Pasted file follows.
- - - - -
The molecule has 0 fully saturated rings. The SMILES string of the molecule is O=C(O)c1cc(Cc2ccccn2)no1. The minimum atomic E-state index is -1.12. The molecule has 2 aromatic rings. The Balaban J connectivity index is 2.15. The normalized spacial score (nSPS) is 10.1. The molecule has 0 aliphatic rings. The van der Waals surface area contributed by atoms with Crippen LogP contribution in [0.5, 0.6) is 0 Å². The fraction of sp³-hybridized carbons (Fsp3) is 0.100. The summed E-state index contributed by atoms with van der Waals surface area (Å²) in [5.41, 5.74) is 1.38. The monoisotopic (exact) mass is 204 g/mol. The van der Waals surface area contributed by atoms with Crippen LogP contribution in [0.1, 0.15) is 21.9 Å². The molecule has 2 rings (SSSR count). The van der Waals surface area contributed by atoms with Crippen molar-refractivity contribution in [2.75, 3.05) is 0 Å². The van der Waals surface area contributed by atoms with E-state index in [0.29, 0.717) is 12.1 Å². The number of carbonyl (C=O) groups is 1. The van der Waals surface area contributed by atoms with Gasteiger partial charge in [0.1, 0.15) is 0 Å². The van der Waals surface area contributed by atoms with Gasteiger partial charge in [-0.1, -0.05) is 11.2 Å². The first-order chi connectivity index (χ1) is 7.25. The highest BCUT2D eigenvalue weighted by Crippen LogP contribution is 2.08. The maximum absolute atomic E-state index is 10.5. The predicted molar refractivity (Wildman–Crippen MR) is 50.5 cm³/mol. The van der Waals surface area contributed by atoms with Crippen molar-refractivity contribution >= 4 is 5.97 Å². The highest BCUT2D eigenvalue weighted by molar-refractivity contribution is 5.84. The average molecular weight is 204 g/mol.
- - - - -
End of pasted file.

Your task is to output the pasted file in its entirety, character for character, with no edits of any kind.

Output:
The molecule has 0 fully saturated rings. The SMILES string of the molecule is O=C(O)c1cc(Cc2ccccn2)no1. The minimum atomic E-state index is -1.12. The molecule has 2 aromatic rings. The Balaban J connectivity index is 2.15. The normalized spacial score (nSPS) is 10.1. The molecule has 0 aliphatic rings. The van der Waals surface area contributed by atoms with Crippen LogP contribution in [0.5, 0.6) is 0 Å². The fraction of sp³-hybridized carbons (Fsp3) is 0.100. The summed E-state index contributed by atoms with van der Waals surface area (Å²) in [5.41, 5.74) is 1.38. The monoisotopic (exact) mass is 204 g/mol. The van der Waals surface area contributed by atoms with Crippen LogP contribution in [0.1, 0.15) is 21.9 Å². The molecule has 2 rings (SSSR count). The van der Waals surface area contributed by atoms with Crippen molar-refractivity contribution in [2.75, 3.05) is 0 Å². The van der Waals surface area contributed by atoms with E-state index in [0.29, 0.717) is 12.1 Å². The number of carbonyl (C=O) groups is 1. The van der Waals surface area contributed by atoms with Gasteiger partial charge in [0.1, 0.15) is 0 Å². The van der Waals surface area contributed by atoms with Gasteiger partial charge in [-0.1, -0.05) is 11.2 Å². The first-order chi connectivity index (χ1) is 7.25. The highest BCUT2D eigenvalue weighted by Crippen LogP contribution is 2.08. The maximum absolute atomic E-state index is 10.5. The predicted molar refractivity (Wildman–Crippen MR) is 50.5 cm³/mol. The van der Waals surface area contributed by atoms with Crippen molar-refractivity contribution >= 4 is 5.97 Å². The highest BCUT2D eigenvalue weighted by molar-refractivity contribution is 5.84. The average molecular weight is 204 g/mol.